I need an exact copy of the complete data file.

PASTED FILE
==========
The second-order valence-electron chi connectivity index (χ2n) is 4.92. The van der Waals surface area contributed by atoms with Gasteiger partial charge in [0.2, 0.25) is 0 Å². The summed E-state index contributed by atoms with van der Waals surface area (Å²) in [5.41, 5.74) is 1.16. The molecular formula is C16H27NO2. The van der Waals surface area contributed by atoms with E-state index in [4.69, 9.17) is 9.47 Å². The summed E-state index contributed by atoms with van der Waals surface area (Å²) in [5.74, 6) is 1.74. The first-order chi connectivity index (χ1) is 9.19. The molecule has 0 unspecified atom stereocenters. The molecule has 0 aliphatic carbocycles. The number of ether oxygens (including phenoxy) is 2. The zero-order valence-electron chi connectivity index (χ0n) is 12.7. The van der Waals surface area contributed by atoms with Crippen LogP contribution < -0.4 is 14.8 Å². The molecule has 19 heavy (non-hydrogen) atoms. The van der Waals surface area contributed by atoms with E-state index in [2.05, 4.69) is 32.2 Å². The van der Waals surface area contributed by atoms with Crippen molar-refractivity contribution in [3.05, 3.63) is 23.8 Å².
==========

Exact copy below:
The second-order valence-electron chi connectivity index (χ2n) is 4.92. The van der Waals surface area contributed by atoms with Gasteiger partial charge in [0.2, 0.25) is 0 Å². The summed E-state index contributed by atoms with van der Waals surface area (Å²) in [5.41, 5.74) is 1.16. The molecular formula is C16H27NO2. The van der Waals surface area contributed by atoms with E-state index in [4.69, 9.17) is 9.47 Å². The summed E-state index contributed by atoms with van der Waals surface area (Å²) in [5.74, 6) is 1.74. The first-order chi connectivity index (χ1) is 9.19. The molecule has 0 unspecified atom stereocenters. The molecule has 0 aliphatic carbocycles. The number of ether oxygens (including phenoxy) is 2. The zero-order valence-electron chi connectivity index (χ0n) is 12.7. The van der Waals surface area contributed by atoms with Crippen LogP contribution < -0.4 is 14.8 Å². The molecule has 19 heavy (non-hydrogen) atoms. The van der Waals surface area contributed by atoms with E-state index in [2.05, 4.69) is 32.2 Å². The van der Waals surface area contributed by atoms with Crippen molar-refractivity contribution in [3.05, 3.63) is 23.8 Å².